Gavin Newsom — The lessons Governor Newsom learned from his fight for political survival when Californians held a 2021 special election to kick him out of office will serve him well going forward. Newsom beat back the recall effort by 24 points, mainly after launching one of the nation’s toughest mask and vaccine mandates to fight Covid, and castigating his Republican opponent for being an “anti-science clone” of Donald Trump. That kind of combative approach resonated with Democrats nationwide and positions him as a clear alternative to any GOP candidate.

Gretchen Whitmer — The governor of Michigan, Whitmer won a second term last week, with a double-digit victory over Trump’s candidate, Tudor Dixon. If Democrats want a diametric opposite to any candidate the Republicans might choose, Whitmer fits the bill. She self-defines as a progressive. She supports stricter gun control, looser abortion rights, and once proposed giving drivers’ licenses or some other form of government ID to undocumented immigrants. She is also a Trump nemesis, having vigorously fought off Trump’s claims of voter fraud in her state.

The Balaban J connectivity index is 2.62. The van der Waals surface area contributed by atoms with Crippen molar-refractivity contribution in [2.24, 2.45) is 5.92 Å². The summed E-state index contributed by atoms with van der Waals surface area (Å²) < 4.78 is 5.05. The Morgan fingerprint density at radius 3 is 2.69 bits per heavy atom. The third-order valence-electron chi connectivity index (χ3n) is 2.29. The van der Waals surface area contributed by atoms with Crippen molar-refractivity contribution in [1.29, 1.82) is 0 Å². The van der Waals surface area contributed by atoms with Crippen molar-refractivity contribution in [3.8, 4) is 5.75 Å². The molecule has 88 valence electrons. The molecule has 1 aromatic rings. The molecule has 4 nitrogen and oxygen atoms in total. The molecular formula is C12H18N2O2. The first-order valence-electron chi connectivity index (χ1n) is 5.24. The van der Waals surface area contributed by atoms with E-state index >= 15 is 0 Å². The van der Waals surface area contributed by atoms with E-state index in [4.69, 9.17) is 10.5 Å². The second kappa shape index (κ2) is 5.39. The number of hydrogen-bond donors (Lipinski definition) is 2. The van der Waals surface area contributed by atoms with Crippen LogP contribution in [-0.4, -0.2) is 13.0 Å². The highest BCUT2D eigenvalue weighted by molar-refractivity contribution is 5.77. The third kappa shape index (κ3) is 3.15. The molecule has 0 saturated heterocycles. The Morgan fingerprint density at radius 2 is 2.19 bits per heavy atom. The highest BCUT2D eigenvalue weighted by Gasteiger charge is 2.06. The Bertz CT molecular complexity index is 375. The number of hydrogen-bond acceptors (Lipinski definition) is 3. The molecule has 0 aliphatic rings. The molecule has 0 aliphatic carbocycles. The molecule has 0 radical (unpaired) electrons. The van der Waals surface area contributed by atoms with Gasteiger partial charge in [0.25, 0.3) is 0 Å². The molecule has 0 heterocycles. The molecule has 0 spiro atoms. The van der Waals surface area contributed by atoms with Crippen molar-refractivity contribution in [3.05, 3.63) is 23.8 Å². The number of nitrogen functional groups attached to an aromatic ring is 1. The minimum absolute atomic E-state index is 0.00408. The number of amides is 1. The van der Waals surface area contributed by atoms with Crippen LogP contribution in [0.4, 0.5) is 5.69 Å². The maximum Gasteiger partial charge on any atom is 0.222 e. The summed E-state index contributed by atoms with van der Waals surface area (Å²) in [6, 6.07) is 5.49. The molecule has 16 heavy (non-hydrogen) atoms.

Alexandria Ocasio-Cortez — Don’t laugh this one off. Reelected to a third term from New York’s 14th Congressional District, the acknowledged leader of the Squad will have more company in the next House of Representatives. All six Squad members won landslide victories, and will be joined by at least four new ultra-progressives created in their image. AOC might be too young to be president now, but she will turn the legal age of 35 a month before the 2024 presidential election. She gets a ton of publicity as the darling of the liberal media, and her ambitions are sky-high.


(Originally featured in Mishpacha, Issue 936)